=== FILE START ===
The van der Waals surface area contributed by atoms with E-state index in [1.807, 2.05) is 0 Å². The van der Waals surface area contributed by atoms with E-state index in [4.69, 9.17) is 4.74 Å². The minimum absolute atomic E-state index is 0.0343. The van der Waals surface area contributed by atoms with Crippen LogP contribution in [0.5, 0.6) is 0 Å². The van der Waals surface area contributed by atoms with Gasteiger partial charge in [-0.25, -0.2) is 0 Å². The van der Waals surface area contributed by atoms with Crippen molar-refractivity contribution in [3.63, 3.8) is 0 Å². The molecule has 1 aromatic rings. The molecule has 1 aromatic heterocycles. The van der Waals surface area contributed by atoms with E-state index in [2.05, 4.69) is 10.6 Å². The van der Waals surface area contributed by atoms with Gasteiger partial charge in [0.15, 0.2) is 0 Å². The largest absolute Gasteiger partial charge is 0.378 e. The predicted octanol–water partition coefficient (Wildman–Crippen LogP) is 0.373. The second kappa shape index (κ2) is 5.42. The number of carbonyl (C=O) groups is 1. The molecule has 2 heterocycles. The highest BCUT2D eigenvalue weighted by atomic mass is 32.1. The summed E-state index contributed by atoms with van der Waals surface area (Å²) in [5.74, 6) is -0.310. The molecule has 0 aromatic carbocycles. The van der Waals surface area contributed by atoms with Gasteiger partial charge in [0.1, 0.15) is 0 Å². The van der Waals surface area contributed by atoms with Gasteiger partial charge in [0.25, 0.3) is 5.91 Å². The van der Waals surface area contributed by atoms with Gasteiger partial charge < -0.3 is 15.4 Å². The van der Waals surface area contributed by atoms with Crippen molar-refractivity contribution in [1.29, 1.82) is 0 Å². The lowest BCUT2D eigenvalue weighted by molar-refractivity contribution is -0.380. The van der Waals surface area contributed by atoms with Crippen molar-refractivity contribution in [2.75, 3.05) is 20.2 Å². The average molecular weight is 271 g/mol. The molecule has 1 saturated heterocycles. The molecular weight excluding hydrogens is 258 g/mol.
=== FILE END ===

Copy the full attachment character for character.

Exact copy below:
The van der Waals surface area contributed by atoms with E-state index in [1.807, 2.05) is 0 Å². The van der Waals surface area contributed by atoms with E-state index in [4.69, 9.17) is 4.74 Å². The minimum absolute atomic E-state index is 0.0343. The van der Waals surface area contributed by atoms with Crippen LogP contribution in [0.5, 0.6) is 0 Å². The van der Waals surface area contributed by atoms with Gasteiger partial charge in [-0.25, -0.2) is 0 Å². The van der Waals surface area contributed by atoms with Crippen molar-refractivity contribution in [3.63, 3.8) is 0 Å². The molecule has 1 aromatic rings. The molecule has 1 aromatic heterocycles. The van der Waals surface area contributed by atoms with E-state index in [2.05, 4.69) is 10.6 Å². The van der Waals surface area contributed by atoms with Gasteiger partial charge in [0.15, 0.2) is 0 Å². The largest absolute Gasteiger partial charge is 0.378 e. The predicted octanol–water partition coefficient (Wildman–Crippen LogP) is 0.373. The second kappa shape index (κ2) is 5.42. The number of carbonyl (C=O) groups is 1. The molecule has 2 heterocycles. The highest BCUT2D eigenvalue weighted by atomic mass is 32.1. The summed E-state index contributed by atoms with van der Waals surface area (Å²) in [5.74, 6) is -0.310. The molecule has 0 aromatic carbocycles. The van der Waals surface area contributed by atoms with Gasteiger partial charge in [0.1, 0.15) is 0 Å². The van der Waals surface area contributed by atoms with Gasteiger partial charge in [0.25, 0.3) is 5.91 Å². The van der Waals surface area contributed by atoms with Gasteiger partial charge < -0.3 is 15.4 Å². The van der Waals surface area contributed by atoms with Crippen molar-refractivity contribution in [1.29, 1.82) is 0 Å². The lowest BCUT2D eigenvalue weighted by molar-refractivity contribution is -0.380. The van der Waals surface area contributed by atoms with Crippen molar-refractivity contribution in [2.75, 3.05) is 20.2 Å². The average molecular weight is 271 g/mol. The molecule has 1 saturated heterocycles. The molecular weight excluding hydrogens is 258 g/mol.